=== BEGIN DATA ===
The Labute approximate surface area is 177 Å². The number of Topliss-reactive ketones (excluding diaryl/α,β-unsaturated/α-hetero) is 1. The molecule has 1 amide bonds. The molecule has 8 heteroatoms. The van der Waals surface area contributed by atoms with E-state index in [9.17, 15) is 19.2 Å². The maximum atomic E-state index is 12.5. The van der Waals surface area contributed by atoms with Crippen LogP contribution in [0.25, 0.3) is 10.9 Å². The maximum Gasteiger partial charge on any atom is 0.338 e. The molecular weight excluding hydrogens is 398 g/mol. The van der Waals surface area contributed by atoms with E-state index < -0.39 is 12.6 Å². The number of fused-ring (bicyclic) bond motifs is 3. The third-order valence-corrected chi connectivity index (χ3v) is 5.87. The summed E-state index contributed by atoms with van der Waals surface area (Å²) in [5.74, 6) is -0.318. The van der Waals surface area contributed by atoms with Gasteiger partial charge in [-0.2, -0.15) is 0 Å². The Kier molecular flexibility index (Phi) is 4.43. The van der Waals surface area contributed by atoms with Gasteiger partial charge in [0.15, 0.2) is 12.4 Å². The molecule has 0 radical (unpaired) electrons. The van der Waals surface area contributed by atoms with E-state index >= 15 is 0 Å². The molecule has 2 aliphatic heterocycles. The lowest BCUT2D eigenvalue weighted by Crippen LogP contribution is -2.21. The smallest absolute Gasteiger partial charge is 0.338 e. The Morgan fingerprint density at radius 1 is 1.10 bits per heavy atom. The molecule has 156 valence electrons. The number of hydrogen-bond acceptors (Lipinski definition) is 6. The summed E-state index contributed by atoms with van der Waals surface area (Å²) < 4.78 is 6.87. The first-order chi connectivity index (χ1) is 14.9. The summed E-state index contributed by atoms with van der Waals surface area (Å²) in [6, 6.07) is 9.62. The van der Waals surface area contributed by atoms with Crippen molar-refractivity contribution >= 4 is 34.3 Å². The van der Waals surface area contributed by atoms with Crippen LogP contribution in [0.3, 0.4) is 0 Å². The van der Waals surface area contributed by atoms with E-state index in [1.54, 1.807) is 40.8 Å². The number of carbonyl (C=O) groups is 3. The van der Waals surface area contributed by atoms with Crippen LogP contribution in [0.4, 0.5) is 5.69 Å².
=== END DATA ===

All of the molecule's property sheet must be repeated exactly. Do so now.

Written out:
The Labute approximate surface area is 177 Å². The number of Topliss-reactive ketones (excluding diaryl/α,β-unsaturated/α-hetero) is 1. The molecule has 1 amide bonds. The molecule has 8 heteroatoms. The van der Waals surface area contributed by atoms with E-state index in [9.17, 15) is 19.2 Å². The maximum atomic E-state index is 12.5. The van der Waals surface area contributed by atoms with Crippen LogP contribution in [0.25, 0.3) is 10.9 Å². The maximum Gasteiger partial charge on any atom is 0.338 e. The molecular weight excluding hydrogens is 398 g/mol. The van der Waals surface area contributed by atoms with E-state index < -0.39 is 12.6 Å². The number of fused-ring (bicyclic) bond motifs is 3. The third-order valence-corrected chi connectivity index (χ3v) is 5.87. The summed E-state index contributed by atoms with van der Waals surface area (Å²) in [5.74, 6) is -0.318. The van der Waals surface area contributed by atoms with Gasteiger partial charge in [-0.2, -0.15) is 0 Å². The Kier molecular flexibility index (Phi) is 4.43. The van der Waals surface area contributed by atoms with Gasteiger partial charge in [0.15, 0.2) is 12.4 Å². The molecule has 0 radical (unpaired) electrons. The van der Waals surface area contributed by atoms with E-state index >= 15 is 0 Å². The molecule has 2 aliphatic heterocycles. The lowest BCUT2D eigenvalue weighted by Crippen LogP contribution is -2.21. The smallest absolute Gasteiger partial charge is 0.338 e. The Morgan fingerprint density at radius 1 is 1.10 bits per heavy atom. The molecule has 156 valence electrons. The number of hydrogen-bond acceptors (Lipinski definition) is 6. The summed E-state index contributed by atoms with van der Waals surface area (Å²) < 4.78 is 6.87. The first-order chi connectivity index (χ1) is 14.9. The summed E-state index contributed by atoms with van der Waals surface area (Å²) in [6, 6.07) is 9.62. The van der Waals surface area contributed by atoms with Crippen molar-refractivity contribution >= 4 is 34.3 Å². The van der Waals surface area contributed by atoms with Crippen LogP contribution in [0.3, 0.4) is 0 Å². The van der Waals surface area contributed by atoms with E-state index in [1.54, 1.807) is 40.8 Å². The number of carbonyl (C=O) groups is 3. The van der Waals surface area contributed by atoms with Crippen LogP contribution in [0.4, 0.5) is 5.69 Å².